Thursday we visited Yad Vashem, Israel's Holocaust museum. As you can imagine, you can't walk through its halls as if it was another history exhibit. This sort of history feels like news I read in the paper yesterday; that's the sort of immediate relevancy that hangs on the words. A guide behind us was showing a group of Israeli soldiers through. The museum ends out in the open air with a beautiful view of the Jerusalem forest and an Israeli community beyond. Much need not be said in words: it is felt and lived every day.
Yesterday we visited Bethlehem's Church of the Nativity, the oldest continuing Christian church in the world (it looked like it!) On the way back we waited at least 30 minutes (we were lucky, as the wait can be more than an hour) to cross the checkpoint and pass through the concrete barrier wall. When we reached the front of the line, the Israeli guard motioned for us to stop the car 40 feet away and for the driver, our friend Bill, to walk to him with our passports. Automatic guns were trained at our windshield from the guard tower above while the guard asked Bill what he thought about Israel and what we were doing in Bethlehem. Not surprisingly, we were soon waved through, but not before I was dissuaded from so easily comparing this barrier wall with the U.S.-Mexico border fence.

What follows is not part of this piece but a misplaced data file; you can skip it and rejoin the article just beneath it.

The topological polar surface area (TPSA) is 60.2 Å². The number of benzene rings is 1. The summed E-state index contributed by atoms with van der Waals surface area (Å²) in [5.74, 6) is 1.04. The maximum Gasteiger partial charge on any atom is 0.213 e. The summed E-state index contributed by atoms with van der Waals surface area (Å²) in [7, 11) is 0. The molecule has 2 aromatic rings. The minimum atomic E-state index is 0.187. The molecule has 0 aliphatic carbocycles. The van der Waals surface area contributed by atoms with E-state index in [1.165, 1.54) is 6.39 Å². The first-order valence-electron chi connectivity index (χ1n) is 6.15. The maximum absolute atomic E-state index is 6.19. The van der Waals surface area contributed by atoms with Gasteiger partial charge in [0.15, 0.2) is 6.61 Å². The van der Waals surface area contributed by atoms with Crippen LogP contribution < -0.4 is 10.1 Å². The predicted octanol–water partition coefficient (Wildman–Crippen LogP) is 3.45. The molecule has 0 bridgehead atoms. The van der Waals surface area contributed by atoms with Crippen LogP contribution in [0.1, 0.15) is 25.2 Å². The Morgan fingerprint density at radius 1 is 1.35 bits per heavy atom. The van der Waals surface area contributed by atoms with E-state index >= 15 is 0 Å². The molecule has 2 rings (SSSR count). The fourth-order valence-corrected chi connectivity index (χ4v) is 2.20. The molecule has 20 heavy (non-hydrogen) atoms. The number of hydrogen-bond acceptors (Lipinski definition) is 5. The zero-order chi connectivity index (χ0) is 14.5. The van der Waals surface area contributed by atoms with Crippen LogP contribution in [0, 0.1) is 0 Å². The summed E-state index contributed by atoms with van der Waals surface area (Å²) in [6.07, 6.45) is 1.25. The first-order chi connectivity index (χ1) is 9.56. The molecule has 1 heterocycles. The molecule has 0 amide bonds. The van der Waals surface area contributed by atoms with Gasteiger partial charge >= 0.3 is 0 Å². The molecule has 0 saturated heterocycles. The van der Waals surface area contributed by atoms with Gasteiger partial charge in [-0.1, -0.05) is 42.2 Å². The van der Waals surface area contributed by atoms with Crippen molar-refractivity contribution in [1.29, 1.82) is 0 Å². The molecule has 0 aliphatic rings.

As an American Christian who's been in this land for just ten days, I'm far from able to speak with any wisdom on the subject of Israeli-Palestinian relations. In fact, I'm tempted to say that it's not my business at all, and yet that doesn't feel right, either. I do know I have a lot more listening and praying to do in seeking where God is in all this.